Aims: To assess the efficacy (change in HbA1c) of a patient-held communication, self-empowerment and educational device for people with diabetes (the New Zealand Diabetes Passport) in patients with poor glycaemic control.
Research design and methods: A 12-month, multicentre, general practice-based randomized controlled trial in urban, provincial and rural New Zealand involving 398 people with poorly controlled Type 1 or Type 2 diabetes. The intervention included a specifically designed and piloted New Zealand Diabetes Passport including information relating to diabetes knowledge, self-assessments, and guidance concerning how to engage with diabetes health professionals. The primary end point was change in HbA1c. Assessments were made at 0, 6 and 12 months.
Results: Two hundred and twenty-two patients received the Passport, 176 the control booklet, coming from 69 and 66 general practitioners, respectively. Use of the Passport was associated with a relative reduction in HbA1c of 0.4% (P = 0.017) and a relative increase in weight of 1.0 kg/m2 (P = 0.028), but no changes in diabetes knowledge, attitudes to diabetes or risk factors for diabetic tissue damage.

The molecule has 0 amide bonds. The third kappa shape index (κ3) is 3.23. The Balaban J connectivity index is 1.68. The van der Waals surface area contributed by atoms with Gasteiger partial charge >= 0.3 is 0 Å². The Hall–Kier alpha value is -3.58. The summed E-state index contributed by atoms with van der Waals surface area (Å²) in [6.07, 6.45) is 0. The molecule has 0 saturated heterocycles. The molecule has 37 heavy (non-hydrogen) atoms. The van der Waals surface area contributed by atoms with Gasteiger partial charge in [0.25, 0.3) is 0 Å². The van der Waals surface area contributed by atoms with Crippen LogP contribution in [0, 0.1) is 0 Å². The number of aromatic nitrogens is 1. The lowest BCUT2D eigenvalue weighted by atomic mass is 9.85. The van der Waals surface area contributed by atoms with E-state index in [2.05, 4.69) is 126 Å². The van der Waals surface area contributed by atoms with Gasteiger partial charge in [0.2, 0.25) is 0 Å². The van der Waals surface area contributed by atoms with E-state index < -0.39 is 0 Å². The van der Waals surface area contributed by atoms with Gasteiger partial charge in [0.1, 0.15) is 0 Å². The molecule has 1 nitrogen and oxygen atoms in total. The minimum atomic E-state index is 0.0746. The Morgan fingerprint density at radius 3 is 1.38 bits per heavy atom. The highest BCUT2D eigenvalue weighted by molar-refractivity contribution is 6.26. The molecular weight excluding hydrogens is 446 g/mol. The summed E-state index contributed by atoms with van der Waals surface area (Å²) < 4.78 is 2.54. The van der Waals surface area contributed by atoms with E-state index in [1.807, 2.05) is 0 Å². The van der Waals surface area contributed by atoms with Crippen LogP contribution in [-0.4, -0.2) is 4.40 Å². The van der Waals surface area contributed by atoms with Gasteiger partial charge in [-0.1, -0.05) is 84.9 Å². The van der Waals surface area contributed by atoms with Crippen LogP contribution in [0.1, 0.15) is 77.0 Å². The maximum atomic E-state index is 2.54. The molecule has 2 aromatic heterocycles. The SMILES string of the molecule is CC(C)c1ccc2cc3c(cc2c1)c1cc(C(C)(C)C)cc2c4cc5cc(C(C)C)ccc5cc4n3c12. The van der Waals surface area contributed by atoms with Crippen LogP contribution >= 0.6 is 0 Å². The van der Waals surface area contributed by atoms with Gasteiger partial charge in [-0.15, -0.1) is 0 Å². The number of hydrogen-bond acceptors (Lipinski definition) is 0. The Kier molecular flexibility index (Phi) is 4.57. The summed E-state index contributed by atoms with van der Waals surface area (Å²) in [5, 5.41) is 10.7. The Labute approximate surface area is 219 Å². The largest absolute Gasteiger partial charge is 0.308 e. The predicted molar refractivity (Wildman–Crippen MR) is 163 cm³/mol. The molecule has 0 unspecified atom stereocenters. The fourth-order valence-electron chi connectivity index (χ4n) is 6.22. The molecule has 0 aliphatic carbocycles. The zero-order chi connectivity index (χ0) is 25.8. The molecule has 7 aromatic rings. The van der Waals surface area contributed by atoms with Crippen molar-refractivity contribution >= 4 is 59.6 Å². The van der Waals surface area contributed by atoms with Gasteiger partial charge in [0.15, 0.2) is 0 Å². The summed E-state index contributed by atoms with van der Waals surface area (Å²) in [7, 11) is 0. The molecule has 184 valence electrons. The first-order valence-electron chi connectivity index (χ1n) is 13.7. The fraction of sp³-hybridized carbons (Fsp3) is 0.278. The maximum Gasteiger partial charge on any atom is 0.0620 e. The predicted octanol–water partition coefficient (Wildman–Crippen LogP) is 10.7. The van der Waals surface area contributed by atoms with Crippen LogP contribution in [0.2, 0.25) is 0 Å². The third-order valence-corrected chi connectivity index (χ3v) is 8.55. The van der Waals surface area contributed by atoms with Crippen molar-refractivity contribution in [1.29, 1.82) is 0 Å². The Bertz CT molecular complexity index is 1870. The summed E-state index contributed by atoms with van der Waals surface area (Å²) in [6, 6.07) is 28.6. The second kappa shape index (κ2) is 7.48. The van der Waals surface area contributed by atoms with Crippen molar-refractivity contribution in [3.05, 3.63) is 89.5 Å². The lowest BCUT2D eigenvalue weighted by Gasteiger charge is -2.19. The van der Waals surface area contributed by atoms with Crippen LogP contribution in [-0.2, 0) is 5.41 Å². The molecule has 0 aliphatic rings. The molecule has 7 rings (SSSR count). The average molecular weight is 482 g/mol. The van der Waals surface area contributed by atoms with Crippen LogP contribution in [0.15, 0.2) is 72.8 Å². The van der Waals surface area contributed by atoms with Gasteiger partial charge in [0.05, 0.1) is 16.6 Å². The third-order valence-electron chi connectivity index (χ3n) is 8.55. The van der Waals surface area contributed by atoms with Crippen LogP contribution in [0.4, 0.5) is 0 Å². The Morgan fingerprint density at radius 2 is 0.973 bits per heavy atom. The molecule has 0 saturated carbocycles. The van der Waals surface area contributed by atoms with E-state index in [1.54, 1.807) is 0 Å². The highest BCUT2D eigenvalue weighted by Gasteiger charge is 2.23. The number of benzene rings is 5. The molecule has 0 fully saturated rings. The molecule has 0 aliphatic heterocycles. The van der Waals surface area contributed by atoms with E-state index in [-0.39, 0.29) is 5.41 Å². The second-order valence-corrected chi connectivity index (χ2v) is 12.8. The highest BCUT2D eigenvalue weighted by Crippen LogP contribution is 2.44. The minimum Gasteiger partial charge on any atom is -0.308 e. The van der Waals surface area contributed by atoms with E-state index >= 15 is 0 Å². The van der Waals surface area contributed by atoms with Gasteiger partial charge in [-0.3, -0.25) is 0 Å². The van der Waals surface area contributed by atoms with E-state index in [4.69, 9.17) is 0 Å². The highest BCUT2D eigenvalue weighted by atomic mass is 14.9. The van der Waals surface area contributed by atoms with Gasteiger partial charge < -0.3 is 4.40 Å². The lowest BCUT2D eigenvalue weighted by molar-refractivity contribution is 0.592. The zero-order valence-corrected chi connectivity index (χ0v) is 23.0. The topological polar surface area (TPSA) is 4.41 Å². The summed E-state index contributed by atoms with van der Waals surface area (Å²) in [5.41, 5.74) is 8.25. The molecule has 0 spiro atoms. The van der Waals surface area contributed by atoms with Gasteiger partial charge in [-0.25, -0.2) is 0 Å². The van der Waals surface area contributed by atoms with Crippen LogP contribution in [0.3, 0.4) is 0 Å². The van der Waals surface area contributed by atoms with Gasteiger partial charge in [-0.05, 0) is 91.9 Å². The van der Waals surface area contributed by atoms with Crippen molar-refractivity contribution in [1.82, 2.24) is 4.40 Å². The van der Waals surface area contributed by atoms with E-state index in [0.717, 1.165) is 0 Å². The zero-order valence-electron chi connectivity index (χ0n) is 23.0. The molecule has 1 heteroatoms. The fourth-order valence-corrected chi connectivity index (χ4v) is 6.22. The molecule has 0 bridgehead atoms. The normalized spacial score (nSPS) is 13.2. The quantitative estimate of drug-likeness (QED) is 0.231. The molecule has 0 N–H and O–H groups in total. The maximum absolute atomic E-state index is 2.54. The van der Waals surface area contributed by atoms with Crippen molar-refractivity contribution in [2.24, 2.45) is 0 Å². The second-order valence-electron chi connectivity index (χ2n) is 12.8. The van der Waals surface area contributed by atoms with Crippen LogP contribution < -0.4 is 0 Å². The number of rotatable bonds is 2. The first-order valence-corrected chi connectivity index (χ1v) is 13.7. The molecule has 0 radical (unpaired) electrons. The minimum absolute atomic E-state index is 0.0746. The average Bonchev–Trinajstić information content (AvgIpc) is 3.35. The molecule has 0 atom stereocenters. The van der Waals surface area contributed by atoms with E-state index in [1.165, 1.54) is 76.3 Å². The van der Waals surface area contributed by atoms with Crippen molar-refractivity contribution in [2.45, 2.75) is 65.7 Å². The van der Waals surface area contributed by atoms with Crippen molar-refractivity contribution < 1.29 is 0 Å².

Conclusions: The dissemination of the New Zealand Diabetes Passport, in isolation, was not associated with improvements in either diabetes knowledge or self-empowerment. While a small improvement in glycaemic control occurred, this was probably due to changes in insulin therapy in the intervention group. It is possible that linking the use of the Passport with other behavioural and educational interventions may make the Passport more useful. Further study is required to confirm the effect of such multifaceted interventions.